The Lola Quartet: A Novel by Emily St. John Mandel (Unbridled Books, $24.95, 288 pages)
The Lola Quartet, the new novel by Emily St. John Mandel (The Singer’s Gun and Last Night in Montreal) reads like an unsettling dream, sliding between present and past in the lives of a group of high school acquaintances. The title refers to the jazz quartet in which four of the characters played in high school — they’d named it after a German film they liked. Playing jazz from the back of a pickup truck one night at the end of senior year is a scene revisited with longing throughout the novel, as it represents the end of their innocence or the beginning of their futures, when all things seemed possible.
The classmates scatter the moment they graduate but remain connected by bad choices, honorable impulses, and blood. To say they are friends would stretch the definition of the word, but perhaps that is appropriate in the era of Facebook, an age that the author paints in shades of alienation.
Although several characters tell their versions of their roles in the incidents that connect them, the primary narrator is Gavin Sasaki, who achieves the most career success in the decade after high school – before he almost inexplicably sabotages himself. He’s a reporter who lies, a discordance that underscores the sense of unease and hopelessness that pervades the novel. On one level, The Lola Quartet presents a mystery as Gavin searches for a child he thinks may be his. On another level, it seems like a photo printed in a darkroom: the image that slowly forms on the page is that of a generation hungry for connection and mired in hopelessness. It’s a page-turner and a thought-provoker.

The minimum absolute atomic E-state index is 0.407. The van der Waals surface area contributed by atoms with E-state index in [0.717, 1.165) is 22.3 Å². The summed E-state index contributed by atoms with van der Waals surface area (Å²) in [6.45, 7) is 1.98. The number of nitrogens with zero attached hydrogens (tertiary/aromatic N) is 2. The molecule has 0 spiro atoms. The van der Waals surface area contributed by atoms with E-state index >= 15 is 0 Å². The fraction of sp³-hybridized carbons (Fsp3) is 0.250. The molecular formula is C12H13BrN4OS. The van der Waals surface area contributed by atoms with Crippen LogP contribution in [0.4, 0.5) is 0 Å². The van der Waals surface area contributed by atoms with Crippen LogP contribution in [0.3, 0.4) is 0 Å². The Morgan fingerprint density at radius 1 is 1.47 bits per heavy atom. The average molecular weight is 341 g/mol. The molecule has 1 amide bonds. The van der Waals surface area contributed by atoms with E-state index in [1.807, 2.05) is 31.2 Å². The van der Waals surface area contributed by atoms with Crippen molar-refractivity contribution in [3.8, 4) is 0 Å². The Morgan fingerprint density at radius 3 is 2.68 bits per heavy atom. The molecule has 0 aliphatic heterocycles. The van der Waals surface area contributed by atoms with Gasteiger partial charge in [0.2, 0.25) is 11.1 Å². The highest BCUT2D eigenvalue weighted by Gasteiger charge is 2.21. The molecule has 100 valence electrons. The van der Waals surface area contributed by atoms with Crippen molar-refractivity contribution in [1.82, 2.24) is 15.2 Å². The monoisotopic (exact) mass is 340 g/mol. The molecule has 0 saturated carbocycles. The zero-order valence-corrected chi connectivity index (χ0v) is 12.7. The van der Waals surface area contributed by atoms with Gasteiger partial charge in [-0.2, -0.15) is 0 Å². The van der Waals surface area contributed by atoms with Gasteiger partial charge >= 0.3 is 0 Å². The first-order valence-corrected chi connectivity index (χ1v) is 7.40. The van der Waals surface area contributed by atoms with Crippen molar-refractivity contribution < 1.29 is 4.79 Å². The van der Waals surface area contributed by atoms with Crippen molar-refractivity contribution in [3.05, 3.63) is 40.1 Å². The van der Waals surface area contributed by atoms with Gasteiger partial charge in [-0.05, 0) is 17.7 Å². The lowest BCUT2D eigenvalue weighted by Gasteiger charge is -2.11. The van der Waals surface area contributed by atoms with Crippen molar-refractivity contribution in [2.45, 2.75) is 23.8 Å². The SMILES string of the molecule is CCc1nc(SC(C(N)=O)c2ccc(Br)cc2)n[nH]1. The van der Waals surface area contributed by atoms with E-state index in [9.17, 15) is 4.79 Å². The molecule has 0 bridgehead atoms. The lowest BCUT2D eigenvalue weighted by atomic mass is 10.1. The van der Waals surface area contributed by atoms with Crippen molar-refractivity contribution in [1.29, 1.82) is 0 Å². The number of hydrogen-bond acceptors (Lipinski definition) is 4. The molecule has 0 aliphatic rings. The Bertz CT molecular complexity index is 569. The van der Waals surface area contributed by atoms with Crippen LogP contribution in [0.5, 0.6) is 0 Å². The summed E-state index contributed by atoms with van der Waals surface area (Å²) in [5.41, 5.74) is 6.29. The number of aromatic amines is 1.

A review copy was provided by the publisher. The Lola Quartet was released on May 1, 2012. It is also available as a Kindle Edition and Nook Book download.
This is a review of The Singer’s Gun: A Novel by Emily St. John Mandel: